ThinkstockPhotos-76946093.jpgChristmas at "Grandpa Gordy's" is a tradition in the Moellman family, as family members gather with Gordon & Analie Moellman at their home in Bay Village. This past Christmas is one they will never forget: Analie became a home care patient of Hospice of the Western Reserve. Although it was a holiday, his hospice nurse told Gordon she would have her phone on all day if his children had any questions as they arrived to his home for Christmas dinner.

"Just knowing I could make a call if I had any questions was so comforting to me," Gordon remembers. When asked what has been most helpful since they began receiving hospice services, Gordon said "I like the whole team concept. I felt that I had guidance for our future from the social worker; I knew we had nurses and nursing assistants who we could trust. It was really helpful to have a volunteer to come stay with Analie when I had to leave the house."

For over 10 years Gordon has been Analie's primary caregiver. Analie suffers from a degenerative neurological disorder that limits her communication and her mobility. Although being her caregiver wasn't always easy, Gordon took pride in the care he provided for her, "She took care of me for many years, now it was my turn."

Gordon Moellman is no stranger to serving others; he has done so his entire life. When Gordon first read about Hospice of the Western Reserve's Peaceful & Proud: Personalized Care for Veterans Program, he felt compelled to learn more. Gordon, a Navy WWII veteran and Commander of VFW Post #9693 in Bay Village, had found a new reason to serve: to help fellow veterans learn about services available to them and their families when facing a serious illness.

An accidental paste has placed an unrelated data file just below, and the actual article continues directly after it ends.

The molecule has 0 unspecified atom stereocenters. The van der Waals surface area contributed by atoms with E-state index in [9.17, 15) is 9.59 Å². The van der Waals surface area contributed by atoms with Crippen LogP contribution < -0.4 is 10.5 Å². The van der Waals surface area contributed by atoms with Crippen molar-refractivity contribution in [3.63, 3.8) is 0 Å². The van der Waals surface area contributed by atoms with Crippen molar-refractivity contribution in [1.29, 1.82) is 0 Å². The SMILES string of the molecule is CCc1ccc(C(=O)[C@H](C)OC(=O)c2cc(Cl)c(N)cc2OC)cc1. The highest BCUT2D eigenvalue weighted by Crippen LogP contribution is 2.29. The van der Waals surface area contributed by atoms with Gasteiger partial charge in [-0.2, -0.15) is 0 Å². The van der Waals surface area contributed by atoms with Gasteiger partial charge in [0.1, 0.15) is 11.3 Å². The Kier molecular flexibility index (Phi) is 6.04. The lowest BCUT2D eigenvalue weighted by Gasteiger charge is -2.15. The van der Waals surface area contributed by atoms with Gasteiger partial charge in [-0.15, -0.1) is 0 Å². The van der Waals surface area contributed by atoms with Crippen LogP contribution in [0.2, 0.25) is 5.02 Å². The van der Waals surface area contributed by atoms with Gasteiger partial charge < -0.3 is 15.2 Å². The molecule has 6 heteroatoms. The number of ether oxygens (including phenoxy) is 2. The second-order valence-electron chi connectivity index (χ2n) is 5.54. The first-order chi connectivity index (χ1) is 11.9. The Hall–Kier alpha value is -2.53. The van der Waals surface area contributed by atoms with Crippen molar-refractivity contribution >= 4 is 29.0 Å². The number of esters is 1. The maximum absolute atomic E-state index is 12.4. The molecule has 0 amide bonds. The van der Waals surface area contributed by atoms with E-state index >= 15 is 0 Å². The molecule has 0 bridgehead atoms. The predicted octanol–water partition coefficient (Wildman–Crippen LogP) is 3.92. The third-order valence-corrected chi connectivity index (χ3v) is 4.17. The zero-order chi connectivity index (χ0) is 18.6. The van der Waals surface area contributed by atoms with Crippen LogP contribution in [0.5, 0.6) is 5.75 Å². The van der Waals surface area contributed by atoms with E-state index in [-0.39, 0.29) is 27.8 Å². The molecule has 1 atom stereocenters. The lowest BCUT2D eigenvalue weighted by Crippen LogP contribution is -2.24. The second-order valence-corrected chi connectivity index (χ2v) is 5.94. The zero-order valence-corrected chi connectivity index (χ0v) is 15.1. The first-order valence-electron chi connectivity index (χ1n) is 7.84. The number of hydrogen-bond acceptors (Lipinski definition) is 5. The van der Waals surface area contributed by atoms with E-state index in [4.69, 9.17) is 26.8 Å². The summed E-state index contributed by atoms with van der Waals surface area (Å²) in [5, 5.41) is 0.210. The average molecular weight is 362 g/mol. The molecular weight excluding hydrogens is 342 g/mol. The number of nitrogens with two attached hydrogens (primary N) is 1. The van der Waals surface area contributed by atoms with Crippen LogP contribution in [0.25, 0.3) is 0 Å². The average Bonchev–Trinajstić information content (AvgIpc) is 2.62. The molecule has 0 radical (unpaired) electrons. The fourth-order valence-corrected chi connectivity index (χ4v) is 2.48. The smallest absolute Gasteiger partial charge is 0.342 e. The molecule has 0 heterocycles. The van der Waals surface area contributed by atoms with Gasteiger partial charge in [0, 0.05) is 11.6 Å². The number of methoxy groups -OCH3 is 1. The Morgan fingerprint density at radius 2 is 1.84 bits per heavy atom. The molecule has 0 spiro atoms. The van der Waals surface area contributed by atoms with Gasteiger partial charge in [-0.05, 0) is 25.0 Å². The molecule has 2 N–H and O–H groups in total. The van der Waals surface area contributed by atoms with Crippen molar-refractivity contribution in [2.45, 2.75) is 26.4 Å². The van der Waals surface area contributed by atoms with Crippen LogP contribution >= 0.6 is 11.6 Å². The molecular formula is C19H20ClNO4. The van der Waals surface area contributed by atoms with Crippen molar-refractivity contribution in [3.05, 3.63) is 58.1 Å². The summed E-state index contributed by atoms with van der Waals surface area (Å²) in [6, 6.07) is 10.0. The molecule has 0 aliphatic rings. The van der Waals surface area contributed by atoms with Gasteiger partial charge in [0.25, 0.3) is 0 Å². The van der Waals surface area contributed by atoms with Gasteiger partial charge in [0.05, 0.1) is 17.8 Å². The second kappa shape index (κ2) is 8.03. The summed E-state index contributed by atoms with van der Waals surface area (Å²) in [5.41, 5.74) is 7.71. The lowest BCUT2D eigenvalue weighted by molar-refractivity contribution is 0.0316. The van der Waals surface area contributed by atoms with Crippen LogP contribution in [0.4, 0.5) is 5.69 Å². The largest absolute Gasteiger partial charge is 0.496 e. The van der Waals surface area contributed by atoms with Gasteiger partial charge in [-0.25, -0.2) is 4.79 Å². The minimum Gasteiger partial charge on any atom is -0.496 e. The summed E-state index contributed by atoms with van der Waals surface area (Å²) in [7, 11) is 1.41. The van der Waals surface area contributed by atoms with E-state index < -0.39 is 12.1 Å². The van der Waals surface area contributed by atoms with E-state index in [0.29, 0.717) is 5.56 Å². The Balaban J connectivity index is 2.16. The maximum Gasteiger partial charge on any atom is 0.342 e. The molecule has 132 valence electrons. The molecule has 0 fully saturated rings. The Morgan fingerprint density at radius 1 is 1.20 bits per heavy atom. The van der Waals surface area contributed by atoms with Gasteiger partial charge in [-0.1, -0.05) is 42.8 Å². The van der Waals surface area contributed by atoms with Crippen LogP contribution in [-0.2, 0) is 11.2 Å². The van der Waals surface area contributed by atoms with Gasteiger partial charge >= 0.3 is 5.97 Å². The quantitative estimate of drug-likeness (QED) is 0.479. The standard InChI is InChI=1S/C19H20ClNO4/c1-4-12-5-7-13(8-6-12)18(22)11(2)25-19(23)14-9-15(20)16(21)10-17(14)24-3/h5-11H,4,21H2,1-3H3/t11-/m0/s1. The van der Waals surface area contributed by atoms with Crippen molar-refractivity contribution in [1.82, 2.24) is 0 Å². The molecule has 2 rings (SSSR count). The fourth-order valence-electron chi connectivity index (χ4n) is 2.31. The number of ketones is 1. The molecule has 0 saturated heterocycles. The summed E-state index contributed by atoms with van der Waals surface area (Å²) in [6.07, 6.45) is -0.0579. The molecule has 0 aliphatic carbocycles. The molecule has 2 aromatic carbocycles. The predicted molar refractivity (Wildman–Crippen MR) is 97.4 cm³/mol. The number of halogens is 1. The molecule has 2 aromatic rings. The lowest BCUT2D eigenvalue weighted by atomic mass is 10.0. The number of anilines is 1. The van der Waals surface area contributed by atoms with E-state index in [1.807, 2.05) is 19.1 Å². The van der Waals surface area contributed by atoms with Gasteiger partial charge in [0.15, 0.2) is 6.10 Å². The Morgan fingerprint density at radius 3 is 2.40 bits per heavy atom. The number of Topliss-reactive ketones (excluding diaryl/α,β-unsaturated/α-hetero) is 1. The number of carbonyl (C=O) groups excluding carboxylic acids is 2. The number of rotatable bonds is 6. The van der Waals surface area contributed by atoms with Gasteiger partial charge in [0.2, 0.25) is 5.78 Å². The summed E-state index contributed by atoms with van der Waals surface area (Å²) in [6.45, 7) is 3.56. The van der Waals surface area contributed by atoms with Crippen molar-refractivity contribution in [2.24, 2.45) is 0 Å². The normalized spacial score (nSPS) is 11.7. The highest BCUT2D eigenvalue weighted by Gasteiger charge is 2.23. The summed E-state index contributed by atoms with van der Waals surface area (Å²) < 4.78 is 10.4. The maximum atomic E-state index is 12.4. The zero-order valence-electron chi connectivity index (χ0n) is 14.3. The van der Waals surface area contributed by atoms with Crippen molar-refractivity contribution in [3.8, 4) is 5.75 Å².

Gordon and his Vice Commander, Jake Schock jumped into action becoming members of the Peaceful & Proud Advisory Council. The advisory council, consisting of veteran organization leaders, veterans, volunteers, media and other community leaders, serves as a sounding board and makes recommendations to increase the effectiveness of the Peaceful & Proud program. While Gordon enthusiastically volunteered, he began to wonder if hospice might be right for Analie. "I had been searching for answers for Analie's care for a long time, and coming to the advisory council meetings triggered the thought that hospice and palliative care might be the answer," Gordon says.

Analie is now a resident at Huntington Woods Care & Rehabilitation Center in Westlake. While he confesses that he misses her at home, Gordon takes comfort knowing that she is in a safe environment and is well taken care of. Analie enjoys visits and regularly participates in activities with other residents.

Gordon feels optimistic and hopeful for the time his family has with Analie. He shares his experiences with friends, fellow veterans and parishioners, encouraging others to ask for help when they need it. Hospice turned out to be an unexpected gift on Christmas day.